That poll suggests a good measure of support among licence payers. But it is not shared by several UK newspapers, whose views could sway public opinion—and put pressure on ministers as they start to consider the BBC's detailed funding proposals.
Yesterday's Evening Standard said the BBC's claims "about shouldering the costs of switching elderly and poor viewers from analogue to digital are a diversion" and called on culture secretary Tessa Jowell to say how much the BBC really needed "to do its job properly".
An editorial in today's Times, titled Greedy Auntie, accused Grade and Thompson of pushing their luck with an "extortionate" licence fee bid which was "impossible to justify". "The much-heralded process of 'going digital' is the perfect cover for a blank cheque from the public" said The Times, which called on Jowell to look at the plans with "extreme suspicion".
The Daily Telegraph's editorial said by being drawn into the digital switchover process "the BBC is unhealthily co-opted into the Government's plans". Viewers wanted the corporation to spend public money making better programmes and not "covertly subsidising the Government's analogue switch-off or developing obscure new digital channels".
The Telegraph continued: "Digital television may prove fatal for publicly funded television. The BBC should be setting targets to reduce the licence fee by a set amount each year, while throwing all its efforts into programme-making, not platform-building. When the cost of the licence approaches the price of satellite subscription, the case for publicly funded television disintegrates."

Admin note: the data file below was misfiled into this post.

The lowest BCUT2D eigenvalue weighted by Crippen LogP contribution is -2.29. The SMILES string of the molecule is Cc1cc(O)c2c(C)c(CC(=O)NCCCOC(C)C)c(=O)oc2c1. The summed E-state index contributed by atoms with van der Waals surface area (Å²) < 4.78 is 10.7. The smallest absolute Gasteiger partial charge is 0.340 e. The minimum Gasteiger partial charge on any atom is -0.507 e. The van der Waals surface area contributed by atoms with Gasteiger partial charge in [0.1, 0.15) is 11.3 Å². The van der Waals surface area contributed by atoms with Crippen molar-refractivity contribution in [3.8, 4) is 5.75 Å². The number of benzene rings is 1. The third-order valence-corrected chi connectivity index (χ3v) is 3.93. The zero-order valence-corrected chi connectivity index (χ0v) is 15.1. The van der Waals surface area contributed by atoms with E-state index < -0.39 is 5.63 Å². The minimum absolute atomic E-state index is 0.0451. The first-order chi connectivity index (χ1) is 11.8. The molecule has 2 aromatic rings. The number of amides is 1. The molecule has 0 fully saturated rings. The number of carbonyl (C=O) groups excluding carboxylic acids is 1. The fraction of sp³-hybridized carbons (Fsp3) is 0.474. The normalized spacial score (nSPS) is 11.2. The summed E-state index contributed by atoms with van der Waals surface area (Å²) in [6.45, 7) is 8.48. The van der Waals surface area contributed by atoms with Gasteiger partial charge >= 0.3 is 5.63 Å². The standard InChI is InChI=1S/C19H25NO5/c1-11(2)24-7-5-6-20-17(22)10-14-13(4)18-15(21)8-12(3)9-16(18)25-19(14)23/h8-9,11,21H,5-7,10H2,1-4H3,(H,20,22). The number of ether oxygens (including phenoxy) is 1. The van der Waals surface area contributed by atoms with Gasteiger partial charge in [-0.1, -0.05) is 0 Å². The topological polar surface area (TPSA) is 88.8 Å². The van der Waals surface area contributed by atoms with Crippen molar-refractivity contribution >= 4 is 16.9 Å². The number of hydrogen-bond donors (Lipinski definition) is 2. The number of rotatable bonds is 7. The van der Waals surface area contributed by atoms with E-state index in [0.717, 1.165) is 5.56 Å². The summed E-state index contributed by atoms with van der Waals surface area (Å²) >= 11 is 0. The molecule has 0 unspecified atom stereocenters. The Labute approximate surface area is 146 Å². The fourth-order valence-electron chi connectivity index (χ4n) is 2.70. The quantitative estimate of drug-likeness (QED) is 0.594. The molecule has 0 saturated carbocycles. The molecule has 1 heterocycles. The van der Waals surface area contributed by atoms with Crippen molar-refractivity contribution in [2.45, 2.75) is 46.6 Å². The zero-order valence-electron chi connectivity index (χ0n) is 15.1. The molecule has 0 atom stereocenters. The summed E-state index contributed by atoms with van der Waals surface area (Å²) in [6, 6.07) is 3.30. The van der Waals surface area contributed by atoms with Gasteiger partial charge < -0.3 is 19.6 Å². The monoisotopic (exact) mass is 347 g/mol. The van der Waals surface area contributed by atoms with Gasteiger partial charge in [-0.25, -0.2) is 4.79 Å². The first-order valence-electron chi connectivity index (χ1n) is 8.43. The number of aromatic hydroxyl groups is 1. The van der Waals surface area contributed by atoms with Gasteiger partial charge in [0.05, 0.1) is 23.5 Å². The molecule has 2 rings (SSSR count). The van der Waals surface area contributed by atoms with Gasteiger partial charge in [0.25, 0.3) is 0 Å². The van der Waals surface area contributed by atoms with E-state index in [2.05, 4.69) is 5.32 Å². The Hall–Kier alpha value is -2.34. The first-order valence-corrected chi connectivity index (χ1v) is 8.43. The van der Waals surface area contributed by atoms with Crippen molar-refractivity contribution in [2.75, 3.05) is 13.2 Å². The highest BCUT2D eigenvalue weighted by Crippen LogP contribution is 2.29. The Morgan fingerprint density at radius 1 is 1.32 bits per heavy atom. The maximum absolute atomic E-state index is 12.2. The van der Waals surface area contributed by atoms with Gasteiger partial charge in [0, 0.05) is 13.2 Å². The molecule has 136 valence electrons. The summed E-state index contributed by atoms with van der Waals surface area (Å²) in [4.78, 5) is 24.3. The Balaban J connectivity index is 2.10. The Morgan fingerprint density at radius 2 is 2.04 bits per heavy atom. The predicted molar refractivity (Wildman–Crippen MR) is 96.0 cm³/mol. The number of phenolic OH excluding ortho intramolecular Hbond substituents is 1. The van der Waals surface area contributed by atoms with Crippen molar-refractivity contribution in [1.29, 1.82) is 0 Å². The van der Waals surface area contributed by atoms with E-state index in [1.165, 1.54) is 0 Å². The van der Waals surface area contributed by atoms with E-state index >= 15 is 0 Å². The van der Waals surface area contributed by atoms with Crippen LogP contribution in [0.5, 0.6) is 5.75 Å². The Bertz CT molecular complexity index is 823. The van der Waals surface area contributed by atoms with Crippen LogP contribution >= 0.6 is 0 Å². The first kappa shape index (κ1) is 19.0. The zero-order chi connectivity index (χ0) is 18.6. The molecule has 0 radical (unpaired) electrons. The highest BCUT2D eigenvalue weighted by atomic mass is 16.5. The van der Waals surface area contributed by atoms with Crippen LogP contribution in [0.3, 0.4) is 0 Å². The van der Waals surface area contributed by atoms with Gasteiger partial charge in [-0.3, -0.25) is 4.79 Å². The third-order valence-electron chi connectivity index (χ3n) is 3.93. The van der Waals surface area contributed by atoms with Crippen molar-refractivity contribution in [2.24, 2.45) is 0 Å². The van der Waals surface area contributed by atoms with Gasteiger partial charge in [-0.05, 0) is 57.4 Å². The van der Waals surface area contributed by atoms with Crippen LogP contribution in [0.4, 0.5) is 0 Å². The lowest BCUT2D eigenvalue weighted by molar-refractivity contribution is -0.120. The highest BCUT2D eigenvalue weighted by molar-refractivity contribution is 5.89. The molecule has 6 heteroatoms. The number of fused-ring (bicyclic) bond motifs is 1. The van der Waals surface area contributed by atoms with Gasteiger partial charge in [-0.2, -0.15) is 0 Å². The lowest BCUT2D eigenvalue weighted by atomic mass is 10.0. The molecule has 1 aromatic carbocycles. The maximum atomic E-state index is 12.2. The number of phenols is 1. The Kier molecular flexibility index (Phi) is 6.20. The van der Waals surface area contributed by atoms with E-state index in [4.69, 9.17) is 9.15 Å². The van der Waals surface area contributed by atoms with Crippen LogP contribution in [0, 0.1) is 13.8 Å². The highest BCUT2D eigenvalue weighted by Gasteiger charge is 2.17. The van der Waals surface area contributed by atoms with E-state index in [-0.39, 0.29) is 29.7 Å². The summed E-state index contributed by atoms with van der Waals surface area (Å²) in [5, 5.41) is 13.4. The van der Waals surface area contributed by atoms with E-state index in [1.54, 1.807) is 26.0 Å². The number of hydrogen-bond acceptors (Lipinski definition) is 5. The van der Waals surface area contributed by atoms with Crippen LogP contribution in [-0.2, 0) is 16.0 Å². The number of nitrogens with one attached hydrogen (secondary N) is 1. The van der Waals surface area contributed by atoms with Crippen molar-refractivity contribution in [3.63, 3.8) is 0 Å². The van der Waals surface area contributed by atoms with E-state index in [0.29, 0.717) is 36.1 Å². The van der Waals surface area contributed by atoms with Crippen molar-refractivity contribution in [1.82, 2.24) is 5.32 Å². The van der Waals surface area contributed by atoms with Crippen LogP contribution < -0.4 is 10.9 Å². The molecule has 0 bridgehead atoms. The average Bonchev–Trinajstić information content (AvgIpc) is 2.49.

The Financial Times' editorial, headlined Auntie's Got A Nerve, said Grade and Thompson had made a "staggering proposal". It called on the Government to ensure that 2007 "is the beginning of the end of the licence fee, which is simply untenable in a multichannel world. Once the switchover is complete, the BBC could introduce pay-per-view and tender—along with other broadcasters—for a share of any finance for public service programmes."
The FT continued: "[The] Government must reconcile itself to funding Digital UK, the company handling the digital switchover. It is the Government that stands to benefit from auctioning the released spectrum: it should pay the bill, rather than dumping it on all licence payers."
It continued: "The bottom line is that the BBC needs and deserves to go fully digital as soon as possible. Britain leads the world in this technology. If the lead is maintained there will be spin-offs elsewhere."
Paul Brown, chief executive of the Commercial Radio Companies Association, told the FT his organisation did not think the licence fee should be used to pursue the Government's digital policies, a view echoed by Jocelyn Hay, chairman of the Voice of the Listener & Viewer.
She told The Times: "It is totally wrong that [the] Government should now expect licence payers to meet the additional cost of bringing a highly desirable social benefit of a kind which has traditionally been paid for out of general taxation."
Lovelace Consulting | 12.10.2005